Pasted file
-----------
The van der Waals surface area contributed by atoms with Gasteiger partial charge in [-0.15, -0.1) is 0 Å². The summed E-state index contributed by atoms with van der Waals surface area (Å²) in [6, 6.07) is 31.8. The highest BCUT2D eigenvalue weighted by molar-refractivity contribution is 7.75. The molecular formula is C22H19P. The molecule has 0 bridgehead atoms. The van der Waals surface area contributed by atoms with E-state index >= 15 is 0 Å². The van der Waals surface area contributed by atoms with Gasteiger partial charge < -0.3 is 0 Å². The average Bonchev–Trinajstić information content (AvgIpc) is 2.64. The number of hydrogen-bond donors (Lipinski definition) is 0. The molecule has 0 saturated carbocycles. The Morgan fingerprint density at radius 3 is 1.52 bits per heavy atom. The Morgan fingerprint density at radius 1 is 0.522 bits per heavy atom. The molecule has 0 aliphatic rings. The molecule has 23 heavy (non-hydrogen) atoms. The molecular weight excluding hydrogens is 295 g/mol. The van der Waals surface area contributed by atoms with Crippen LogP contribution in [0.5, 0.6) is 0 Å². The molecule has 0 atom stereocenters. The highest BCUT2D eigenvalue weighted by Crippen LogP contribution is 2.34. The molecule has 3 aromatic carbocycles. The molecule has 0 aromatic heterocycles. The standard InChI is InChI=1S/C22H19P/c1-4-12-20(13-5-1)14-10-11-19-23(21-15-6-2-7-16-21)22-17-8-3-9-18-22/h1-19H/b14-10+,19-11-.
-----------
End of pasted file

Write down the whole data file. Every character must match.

The van der Waals surface area contributed by atoms with Gasteiger partial charge in [-0.15, -0.1) is 0 Å². The summed E-state index contributed by atoms with van der Waals surface area (Å²) in [6, 6.07) is 31.8. The highest BCUT2D eigenvalue weighted by molar-refractivity contribution is 7.75. The molecular formula is C22H19P. The molecule has 0 bridgehead atoms. The van der Waals surface area contributed by atoms with E-state index >= 15 is 0 Å². The van der Waals surface area contributed by atoms with Gasteiger partial charge < -0.3 is 0 Å². The average Bonchev–Trinajstić information content (AvgIpc) is 2.64. The number of hydrogen-bond donors (Lipinski definition) is 0. The molecule has 0 saturated carbocycles. The Morgan fingerprint density at radius 3 is 1.52 bits per heavy atom. The Morgan fingerprint density at radius 1 is 0.522 bits per heavy atom. The molecule has 0 aliphatic rings. The molecule has 23 heavy (non-hydrogen) atoms. The molecular weight excluding hydrogens is 295 g/mol. The van der Waals surface area contributed by atoms with Crippen LogP contribution in [0.5, 0.6) is 0 Å². The molecule has 0 atom stereocenters. The highest BCUT2D eigenvalue weighted by Crippen LogP contribution is 2.34. The molecule has 3 aromatic carbocycles. The molecule has 0 aromatic heterocycles. The standard InChI is InChI=1S/C22H19P/c1-4-12-20(13-5-1)14-10-11-19-23(21-15-6-2-7-16-21)22-17-8-3-9-18-22/h1-19H/b14-10+,19-11-.